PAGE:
Such events come on the back of a very unusual economic environment whereby we are witnessing the unfolding of unorthodox and new policy making: Japan’s monetary policy, Fed’s unwinding or fiscal stimulus, the Euro ever present crisis and a US stock market that seems to no longer relate to the real economy. Therefore, regardless of the personal opinions we may hold on any particular event it is necessary to process these events and reconcile their potential effects with the economic decisions that we make today or that we plan to make tomorrow.

CAUTION is therefore the word that comes to mind when I reconcile geopolitical events in progress with economic indicators coming out of several G7 economies. And therefore CAUTION applies to smaller size economies like the UAE or the GULF that are much dependent on both commodities prices and transit of goods. The recent over-subscription of the Dubai IPO of Marka is a sign that ought to be evaluated carefully.

I would like to motivate my CAUTION advice by aggregating some key facts from around the globe as it is often difficult to cut through the clout of main stream media and especially the halo effect of the new Dow Jones records. Following are some of the warning signs around the globe:

  • Japan: Abenomics shock economic therapy is generating concerning effects: the plunging yen has crushed the Japenese purchasing power in spite of the growth in the stock market may have given the illusion for someone to get richer. The recent 15% correction may make the illusion disappear, especially if the USD/JPY breaks below 102. At the end all that will be left for the Japanese people is a soaring energy bill and ever increasing food prices. Japanese wages have been falling for 22 straight months with a fall of 0.4% in March only. In the latest news, Sony slashes profit outlook by 70% thanks to Abenomics.
  • China: The official Chinese PMI index misses expectations. As a correlated ripple effect: Australian PMI (greatly correlated to China) declined by more than 3 percentage points to its lowest point in nine months (6 consequent months of contraction);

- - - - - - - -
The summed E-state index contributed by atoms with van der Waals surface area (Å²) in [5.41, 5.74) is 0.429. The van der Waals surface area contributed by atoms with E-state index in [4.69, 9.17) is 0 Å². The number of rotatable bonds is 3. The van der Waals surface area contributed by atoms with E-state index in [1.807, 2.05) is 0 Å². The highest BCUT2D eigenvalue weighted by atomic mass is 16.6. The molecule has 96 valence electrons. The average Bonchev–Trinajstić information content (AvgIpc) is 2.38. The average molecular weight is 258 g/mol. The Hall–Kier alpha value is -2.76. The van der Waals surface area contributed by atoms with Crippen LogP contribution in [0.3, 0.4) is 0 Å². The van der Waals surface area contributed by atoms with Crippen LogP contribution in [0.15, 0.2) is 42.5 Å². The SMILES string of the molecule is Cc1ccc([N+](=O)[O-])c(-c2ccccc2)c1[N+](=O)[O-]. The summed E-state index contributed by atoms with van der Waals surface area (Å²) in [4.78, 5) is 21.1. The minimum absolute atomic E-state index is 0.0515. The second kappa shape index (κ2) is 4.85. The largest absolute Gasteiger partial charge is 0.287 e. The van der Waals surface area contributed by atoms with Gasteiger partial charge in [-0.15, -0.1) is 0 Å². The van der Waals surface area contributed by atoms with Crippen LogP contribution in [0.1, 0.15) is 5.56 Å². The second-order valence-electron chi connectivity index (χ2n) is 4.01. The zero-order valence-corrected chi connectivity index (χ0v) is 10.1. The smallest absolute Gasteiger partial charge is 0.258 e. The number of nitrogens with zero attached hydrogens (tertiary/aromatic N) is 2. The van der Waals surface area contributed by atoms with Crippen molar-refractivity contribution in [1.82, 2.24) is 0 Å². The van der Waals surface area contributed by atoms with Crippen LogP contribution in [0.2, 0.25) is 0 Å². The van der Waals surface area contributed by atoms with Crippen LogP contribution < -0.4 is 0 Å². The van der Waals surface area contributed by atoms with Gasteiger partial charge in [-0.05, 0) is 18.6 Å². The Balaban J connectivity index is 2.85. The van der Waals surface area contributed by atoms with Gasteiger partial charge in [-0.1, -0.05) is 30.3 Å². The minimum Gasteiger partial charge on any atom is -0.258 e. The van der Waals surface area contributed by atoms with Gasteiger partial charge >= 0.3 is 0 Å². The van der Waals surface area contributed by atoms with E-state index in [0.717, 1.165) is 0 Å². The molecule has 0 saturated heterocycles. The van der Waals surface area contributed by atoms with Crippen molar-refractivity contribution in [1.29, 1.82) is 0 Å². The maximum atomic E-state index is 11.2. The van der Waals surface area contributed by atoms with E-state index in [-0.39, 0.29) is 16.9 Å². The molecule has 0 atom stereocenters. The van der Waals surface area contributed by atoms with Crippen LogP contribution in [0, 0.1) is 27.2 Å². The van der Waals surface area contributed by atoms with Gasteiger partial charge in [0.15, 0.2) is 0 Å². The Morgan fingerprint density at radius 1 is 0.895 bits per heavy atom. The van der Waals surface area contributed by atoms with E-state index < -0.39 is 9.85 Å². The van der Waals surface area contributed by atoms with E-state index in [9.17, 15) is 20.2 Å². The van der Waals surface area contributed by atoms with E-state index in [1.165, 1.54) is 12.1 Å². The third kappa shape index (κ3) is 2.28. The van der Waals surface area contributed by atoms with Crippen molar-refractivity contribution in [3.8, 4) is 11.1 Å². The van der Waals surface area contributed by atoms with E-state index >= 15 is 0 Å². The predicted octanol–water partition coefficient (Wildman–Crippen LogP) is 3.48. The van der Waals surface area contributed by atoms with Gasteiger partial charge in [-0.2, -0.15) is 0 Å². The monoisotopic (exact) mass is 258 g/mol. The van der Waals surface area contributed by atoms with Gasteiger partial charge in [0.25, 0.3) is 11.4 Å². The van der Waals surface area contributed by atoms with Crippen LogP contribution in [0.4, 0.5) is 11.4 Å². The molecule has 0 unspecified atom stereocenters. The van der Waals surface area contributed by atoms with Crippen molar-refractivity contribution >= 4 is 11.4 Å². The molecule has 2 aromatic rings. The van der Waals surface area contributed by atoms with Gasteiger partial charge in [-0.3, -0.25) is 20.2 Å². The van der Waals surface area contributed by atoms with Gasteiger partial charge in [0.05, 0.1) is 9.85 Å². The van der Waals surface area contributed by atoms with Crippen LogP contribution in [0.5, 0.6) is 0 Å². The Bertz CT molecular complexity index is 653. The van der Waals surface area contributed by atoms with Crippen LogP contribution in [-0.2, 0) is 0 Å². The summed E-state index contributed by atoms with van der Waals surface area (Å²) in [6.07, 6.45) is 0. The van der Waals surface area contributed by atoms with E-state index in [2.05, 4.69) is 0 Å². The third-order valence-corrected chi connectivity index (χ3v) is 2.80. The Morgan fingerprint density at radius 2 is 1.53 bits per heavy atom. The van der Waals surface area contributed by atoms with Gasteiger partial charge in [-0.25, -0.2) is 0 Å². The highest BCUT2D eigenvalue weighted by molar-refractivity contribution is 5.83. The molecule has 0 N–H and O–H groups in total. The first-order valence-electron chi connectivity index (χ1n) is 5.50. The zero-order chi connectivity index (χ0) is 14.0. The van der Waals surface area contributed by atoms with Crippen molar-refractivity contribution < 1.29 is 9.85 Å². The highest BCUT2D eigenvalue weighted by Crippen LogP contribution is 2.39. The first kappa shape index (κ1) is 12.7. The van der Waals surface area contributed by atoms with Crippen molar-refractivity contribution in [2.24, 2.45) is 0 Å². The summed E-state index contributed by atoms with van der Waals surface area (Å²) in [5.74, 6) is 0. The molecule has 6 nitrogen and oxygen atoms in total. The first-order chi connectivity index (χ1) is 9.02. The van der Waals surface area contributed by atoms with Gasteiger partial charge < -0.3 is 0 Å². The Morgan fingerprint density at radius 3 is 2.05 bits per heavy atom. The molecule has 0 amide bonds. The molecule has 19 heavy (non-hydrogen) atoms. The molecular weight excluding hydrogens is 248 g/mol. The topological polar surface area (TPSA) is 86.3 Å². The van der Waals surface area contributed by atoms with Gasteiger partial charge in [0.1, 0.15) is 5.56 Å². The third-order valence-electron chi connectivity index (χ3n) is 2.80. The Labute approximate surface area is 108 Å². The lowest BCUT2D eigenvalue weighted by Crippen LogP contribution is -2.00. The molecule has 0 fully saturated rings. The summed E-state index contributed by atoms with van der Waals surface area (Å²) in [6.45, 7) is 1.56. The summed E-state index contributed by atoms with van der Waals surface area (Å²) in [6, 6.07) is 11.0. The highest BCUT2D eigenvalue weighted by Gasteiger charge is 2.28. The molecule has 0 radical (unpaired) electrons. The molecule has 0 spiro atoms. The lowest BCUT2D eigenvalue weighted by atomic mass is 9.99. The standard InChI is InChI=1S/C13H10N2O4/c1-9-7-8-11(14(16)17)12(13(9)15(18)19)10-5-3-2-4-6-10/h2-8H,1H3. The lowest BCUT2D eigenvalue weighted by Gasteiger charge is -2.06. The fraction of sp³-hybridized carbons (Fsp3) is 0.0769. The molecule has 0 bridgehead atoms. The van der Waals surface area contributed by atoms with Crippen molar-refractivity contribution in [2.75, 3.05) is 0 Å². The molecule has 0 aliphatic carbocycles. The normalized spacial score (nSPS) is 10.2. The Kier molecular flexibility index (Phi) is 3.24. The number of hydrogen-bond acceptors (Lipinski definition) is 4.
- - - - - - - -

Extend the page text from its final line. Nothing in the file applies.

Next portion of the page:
• USD: While the Dow Jones seems to continue its rally some of the fundamentals of the US economy don’t seem very rosy, signaling once again a strong decoupling between the stock market and the “real” economy. The below data doesn’t give us much confidence in US consumer spending and overall US demand.
    • During the “recovery” period 2010-14 employment gains have taken place only in low-wage industries while during the recession employment losses took place mostly in high to mid wage industries
    • While the US population has kept growing since 2007 there are approximately 1.3 million jobs less
    • 20% of US families don’t have at least a family member employed
    • Consumer spending for durable goods in the USA has dropped 3.23% since last November 2013
      • Lower-wage industries constituted 22 percent of recession losses, but 44 percent of recovery growth.
      • Mid-wage industries constituted 37 percent of recession losses, but only 26 percent of recovery growth.
      • Higher-wage industries constituted 41 percent of recession losses, and 30 percent of recovery growth.
    • As of today 56% of US citizen own subprime credit
    • 90% of the jobs in the USA pay an average of less than 35,000 USD per year
  • Ukraine: the instability is bound to generate a more rigid contraposition between Russia on one side and the USD & Europe on the other. While sanctions so far have been more formal than substantial the rhetoric is increasing on both sides and there may be instability pass onto the economic system increasing its volatility and impacting energy prices.
  • EU parliamentary elections: while the EU periphery keeps on evidencing clear signs of weakness (Italy, Greece, Spain, Portugal) new elections are looming. Word from the street is that parties against the EURO are gaining significant strength and are bound to acquire a sizeable stake in the new European parliament. If that turns into reality there may be some hard questions put on the plate of the European Union leadership and whether fundamental union regulations are to be readdressed.

Therefore, CAUTION must be the word of the day. In the post 2008 world we have accepted as systemic a much higher volatility index which makes it a bit more difficult to evaluate wider base economic and stock market swings. We just need to analyze the speeches of the heads of the Central Banks to realize that they are leaving for themselves wide arrays of options sometimes at odds with each other. Economic indicators are more difficult to read. In such an environment positions should be short, optimism measured and cash an invaluable asset to give investors the ability to ride with profits both the “bull” and perhaps the “bear” coming our way. 

Sources:

http://economyincrisis.org/content/all-sign-point-to-a-servant-economy

http://www.nelp.org/page/content/lowwagerecovery2014/

http://time.com/2742/nearly-half-of-america-lives-paycheck-to-paycheck/

http://www.bls.gov/news.release/ocwage.nr0.htm?_ga=1.73666065.22471688.1396473081

 

The article is written by Luca Gorlero for Arab Business Review

To read more thought-leadership stuff by leaders from Arab Region, please visit Arab Business Review